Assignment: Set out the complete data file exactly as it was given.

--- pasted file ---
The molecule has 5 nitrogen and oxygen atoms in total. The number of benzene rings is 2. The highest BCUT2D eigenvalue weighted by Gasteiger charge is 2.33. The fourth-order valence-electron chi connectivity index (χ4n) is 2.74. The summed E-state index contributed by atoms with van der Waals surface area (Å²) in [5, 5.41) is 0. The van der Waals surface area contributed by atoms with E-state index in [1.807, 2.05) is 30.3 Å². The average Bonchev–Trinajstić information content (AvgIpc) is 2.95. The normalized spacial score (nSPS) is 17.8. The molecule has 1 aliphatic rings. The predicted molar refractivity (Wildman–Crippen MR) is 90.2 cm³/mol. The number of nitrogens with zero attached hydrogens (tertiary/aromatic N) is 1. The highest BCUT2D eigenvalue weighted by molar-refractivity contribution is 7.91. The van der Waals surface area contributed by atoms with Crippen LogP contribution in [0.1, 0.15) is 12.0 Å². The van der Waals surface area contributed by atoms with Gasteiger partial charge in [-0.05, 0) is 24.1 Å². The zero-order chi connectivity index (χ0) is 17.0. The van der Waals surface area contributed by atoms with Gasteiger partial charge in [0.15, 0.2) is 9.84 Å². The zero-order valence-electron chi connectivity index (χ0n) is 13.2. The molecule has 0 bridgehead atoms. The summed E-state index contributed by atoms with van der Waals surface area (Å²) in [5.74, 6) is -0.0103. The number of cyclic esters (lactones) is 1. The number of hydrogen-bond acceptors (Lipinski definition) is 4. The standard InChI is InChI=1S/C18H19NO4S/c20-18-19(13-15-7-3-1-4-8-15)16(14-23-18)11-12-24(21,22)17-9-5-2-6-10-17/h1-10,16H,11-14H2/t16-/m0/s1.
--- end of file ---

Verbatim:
The molecule has 5 nitrogen and oxygen atoms in total. The number of benzene rings is 2. The highest BCUT2D eigenvalue weighted by Gasteiger charge is 2.33. The fourth-order valence-electron chi connectivity index (χ4n) is 2.74. The summed E-state index contributed by atoms with van der Waals surface area (Å²) in [5, 5.41) is 0. The van der Waals surface area contributed by atoms with E-state index in [1.807, 2.05) is 30.3 Å². The average Bonchev–Trinajstić information content (AvgIpc) is 2.95. The normalized spacial score (nSPS) is 17.8. The molecule has 1 aliphatic rings. The predicted molar refractivity (Wildman–Crippen MR) is 90.2 cm³/mol. The number of nitrogens with zero attached hydrogens (tertiary/aromatic N) is 1. The highest BCUT2D eigenvalue weighted by molar-refractivity contribution is 7.91. The van der Waals surface area contributed by atoms with Crippen LogP contribution in [0.1, 0.15) is 12.0 Å². The van der Waals surface area contributed by atoms with Gasteiger partial charge in [-0.05, 0) is 24.1 Å². The zero-order chi connectivity index (χ0) is 17.0. The van der Waals surface area contributed by atoms with Gasteiger partial charge in [0.15, 0.2) is 9.84 Å². The zero-order valence-electron chi connectivity index (χ0n) is 13.2. The molecule has 0 bridgehead atoms. The summed E-state index contributed by atoms with van der Waals surface area (Å²) in [5.74, 6) is -0.0103. The number of cyclic esters (lactones) is 1. The number of hydrogen-bond acceptors (Lipinski definition) is 4. The standard InChI is InChI=1S/C18H19NO4S/c20-18-19(13-15-7-3-1-4-8-15)16(14-23-18)11-12-24(21,22)17-9-5-2-6-10-17/h1-10,16H,11-14H2/t16-/m0/s1.